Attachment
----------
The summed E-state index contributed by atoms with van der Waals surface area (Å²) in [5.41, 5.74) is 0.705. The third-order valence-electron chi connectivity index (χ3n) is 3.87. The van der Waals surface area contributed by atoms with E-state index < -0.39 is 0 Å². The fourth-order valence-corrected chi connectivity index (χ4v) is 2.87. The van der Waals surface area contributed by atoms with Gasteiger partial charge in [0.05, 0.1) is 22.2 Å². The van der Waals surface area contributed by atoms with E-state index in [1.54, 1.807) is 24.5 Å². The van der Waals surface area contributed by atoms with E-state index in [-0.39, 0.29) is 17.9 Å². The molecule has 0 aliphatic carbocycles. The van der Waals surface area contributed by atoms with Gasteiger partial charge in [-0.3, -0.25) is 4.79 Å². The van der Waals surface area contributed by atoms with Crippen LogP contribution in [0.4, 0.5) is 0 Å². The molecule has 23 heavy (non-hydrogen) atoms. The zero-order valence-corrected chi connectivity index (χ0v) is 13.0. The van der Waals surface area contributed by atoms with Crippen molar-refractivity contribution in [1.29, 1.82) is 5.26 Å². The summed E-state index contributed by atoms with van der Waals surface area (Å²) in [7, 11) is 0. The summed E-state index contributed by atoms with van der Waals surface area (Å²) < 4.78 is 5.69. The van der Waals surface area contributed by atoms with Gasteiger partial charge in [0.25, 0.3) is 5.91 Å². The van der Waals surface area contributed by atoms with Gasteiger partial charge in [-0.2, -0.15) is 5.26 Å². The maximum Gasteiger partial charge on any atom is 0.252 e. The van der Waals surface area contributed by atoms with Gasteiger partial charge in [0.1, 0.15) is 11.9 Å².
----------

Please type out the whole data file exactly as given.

The summed E-state index contributed by atoms with van der Waals surface area (Å²) in [5.41, 5.74) is 0.705. The third-order valence-electron chi connectivity index (χ3n) is 3.87. The van der Waals surface area contributed by atoms with E-state index < -0.39 is 0 Å². The fourth-order valence-corrected chi connectivity index (χ4v) is 2.87. The van der Waals surface area contributed by atoms with Gasteiger partial charge in [0.05, 0.1) is 22.2 Å². The van der Waals surface area contributed by atoms with E-state index in [1.54, 1.807) is 24.5 Å². The van der Waals surface area contributed by atoms with E-state index in [-0.39, 0.29) is 17.9 Å². The molecule has 0 aliphatic carbocycles. The van der Waals surface area contributed by atoms with Gasteiger partial charge in [-0.3, -0.25) is 4.79 Å². The van der Waals surface area contributed by atoms with Crippen LogP contribution in [0.4, 0.5) is 0 Å². The molecule has 23 heavy (non-hydrogen) atoms. The zero-order valence-corrected chi connectivity index (χ0v) is 13.0. The van der Waals surface area contributed by atoms with Crippen molar-refractivity contribution in [1.29, 1.82) is 5.26 Å². The summed E-state index contributed by atoms with van der Waals surface area (Å²) in [7, 11) is 0. The summed E-state index contributed by atoms with van der Waals surface area (Å²) < 4.78 is 5.69. The van der Waals surface area contributed by atoms with Gasteiger partial charge in [0.25, 0.3) is 5.91 Å². The van der Waals surface area contributed by atoms with Gasteiger partial charge in [-0.2, -0.15) is 5.26 Å². The maximum Gasteiger partial charge on any atom is 0.252 e. The van der Waals surface area contributed by atoms with Gasteiger partial charge in [0.1, 0.15) is 11.9 Å².